Academic journal article The American Journal of Economics and Sociology

Earnings Management and Cultural Values

Academic journal article The American Journal of Economics and Sociology

Earnings Management and Cultural Values

Article excerpt

Introduction

Aspects of national culture have been related to many areas of economics and management, such as foreign investment decisions (Tahir and Larimo 2004), international trade (Lewer and Van den Berg 2007), and economic growth (pryor 2005). Moreover, theorists, policymakers, and practitioners share the intuition that corporate governance reflects national culture (Bebchuk and Roe 1999). In this context, Shleifer (2002) argues that the practice of justice and the structure of society, rather than the law itself, are what matter for investor protection, and that laws are just a reflection of a broader societal stance. Pryor (2007) argues that when economic institutions are not imposed by force, the cultural characteristics are more likely to determine the economic system, rather than economic institutions. Licht et al. (2005) demonstrate that corporate governance laws relate systematically to the prevailing culture, and argue that in the long term, formal institutions should be consistent with the informal cultural environment. In addition, they emphasize that the comparative analysis of corporate governance laws cannot rely solely on the formal legal dimensions, but that the combination of both the cultural and the legal dimensions can yield insights obscured by using one approach alone. The combined approach thus militates against assessing legal regimes in isolation from their cultural environment.

The recent financial and economic crisis, together with the high profile corporate collapses in 2003-2004, have led to a debate concerning the quality of reported earnings and financial reporting, and raised the question of how to improve the financial and economical stability worldwide. Both the quantity and the quality of financial reporting constitute necessary conditions for development of market discipline by investors. Leuz and Wysocki (2008) survey the theoretical and empirical literature on the economic consequences of financial reporting and disclosure regulation, and argue that while there is a broad literature on the possible effects of disclosure, most of this literature is concentrated in the quantity rather than the quality of financial reporting that is made public. This analysis, which considers earning management measures, can contribute to a better understanding of the cultural dimensions driving managers' distortionary actions on the information they provide. The level of these actions affects the quality of the financial information that is disclosed, for any level of disclosure, and consequently affects the ability to develop an effective market discipline. Leuz et al. (2003) were the first to look at the relationship between investor protection and earnings management, and conclude that earnings management declines with investor protection. The objective of this study is to understand the relationship between culture, formal institutions, and strategic managerial actions. Specifically, this study explains the cross-country differences in the level of earnings management, using both dimensions of cultural and legal investor protection. Furthermore, this study adds to the current debate on financial stability by showing that policy measures to reduce earnings management are not "one-size-fits-all," but depend on the country's cultural context.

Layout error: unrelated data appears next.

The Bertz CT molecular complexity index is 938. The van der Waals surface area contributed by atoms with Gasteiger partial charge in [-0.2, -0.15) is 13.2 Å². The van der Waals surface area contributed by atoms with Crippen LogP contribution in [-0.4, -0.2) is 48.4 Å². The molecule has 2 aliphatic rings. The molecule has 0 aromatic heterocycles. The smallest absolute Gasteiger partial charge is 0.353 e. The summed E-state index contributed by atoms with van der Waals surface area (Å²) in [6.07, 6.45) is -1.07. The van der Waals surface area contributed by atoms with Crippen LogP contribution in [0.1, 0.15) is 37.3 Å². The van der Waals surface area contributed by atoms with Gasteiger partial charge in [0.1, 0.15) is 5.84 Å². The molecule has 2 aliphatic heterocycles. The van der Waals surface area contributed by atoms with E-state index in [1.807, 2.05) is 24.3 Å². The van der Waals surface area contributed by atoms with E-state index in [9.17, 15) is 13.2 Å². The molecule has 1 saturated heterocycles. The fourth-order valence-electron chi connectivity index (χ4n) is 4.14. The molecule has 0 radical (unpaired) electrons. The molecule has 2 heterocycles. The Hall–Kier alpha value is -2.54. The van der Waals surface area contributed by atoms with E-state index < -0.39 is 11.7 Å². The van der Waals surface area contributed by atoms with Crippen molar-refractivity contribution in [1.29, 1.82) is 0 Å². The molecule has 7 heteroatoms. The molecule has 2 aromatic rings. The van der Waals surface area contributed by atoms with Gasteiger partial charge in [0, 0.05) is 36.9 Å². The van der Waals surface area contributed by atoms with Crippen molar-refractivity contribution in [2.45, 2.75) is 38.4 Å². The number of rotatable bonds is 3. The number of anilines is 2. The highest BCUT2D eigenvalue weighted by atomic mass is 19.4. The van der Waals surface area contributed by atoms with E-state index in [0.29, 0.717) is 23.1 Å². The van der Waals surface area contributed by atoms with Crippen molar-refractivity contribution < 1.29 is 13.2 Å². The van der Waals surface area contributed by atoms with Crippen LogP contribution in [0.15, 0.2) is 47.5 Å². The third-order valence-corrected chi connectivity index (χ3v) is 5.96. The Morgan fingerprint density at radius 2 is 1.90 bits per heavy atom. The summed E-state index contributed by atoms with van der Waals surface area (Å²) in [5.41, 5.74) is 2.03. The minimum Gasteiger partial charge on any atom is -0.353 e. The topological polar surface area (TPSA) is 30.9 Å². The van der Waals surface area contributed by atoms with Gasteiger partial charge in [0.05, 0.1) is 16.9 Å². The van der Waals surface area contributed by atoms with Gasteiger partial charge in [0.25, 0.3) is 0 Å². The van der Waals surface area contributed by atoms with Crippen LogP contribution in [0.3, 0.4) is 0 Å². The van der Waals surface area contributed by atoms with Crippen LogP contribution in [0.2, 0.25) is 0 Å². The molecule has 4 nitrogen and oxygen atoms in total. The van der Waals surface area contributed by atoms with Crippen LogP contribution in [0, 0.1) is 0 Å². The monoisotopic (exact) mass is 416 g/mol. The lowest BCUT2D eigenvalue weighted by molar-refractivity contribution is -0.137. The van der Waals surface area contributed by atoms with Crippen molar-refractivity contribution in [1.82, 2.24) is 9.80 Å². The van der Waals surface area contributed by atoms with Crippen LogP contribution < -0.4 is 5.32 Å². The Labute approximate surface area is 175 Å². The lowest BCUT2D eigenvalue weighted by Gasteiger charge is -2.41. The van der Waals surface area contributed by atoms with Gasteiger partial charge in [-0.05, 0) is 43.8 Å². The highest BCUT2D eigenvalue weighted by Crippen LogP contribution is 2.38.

This study also contributes to the debate in the international corporate governance on whether countries should develop hard laws, such as the U.S. with the Sarbanes-Oydey Act 2002, or whether soft regulation, such as codes of good governance, are sufficiently effective to improve the existing corporate governance practices across countries, as well as to address the pressing issues of corporate accountability and disclosure. Much of the policy prescriptions, however, enshrined in codes of good corporate governance, rely on universal notions of "best practice," which often need to be adapted to the local contexts of firms, or translated across diverse national institutional settings (Aguilera and Cuervo-Cazurra 2004). …

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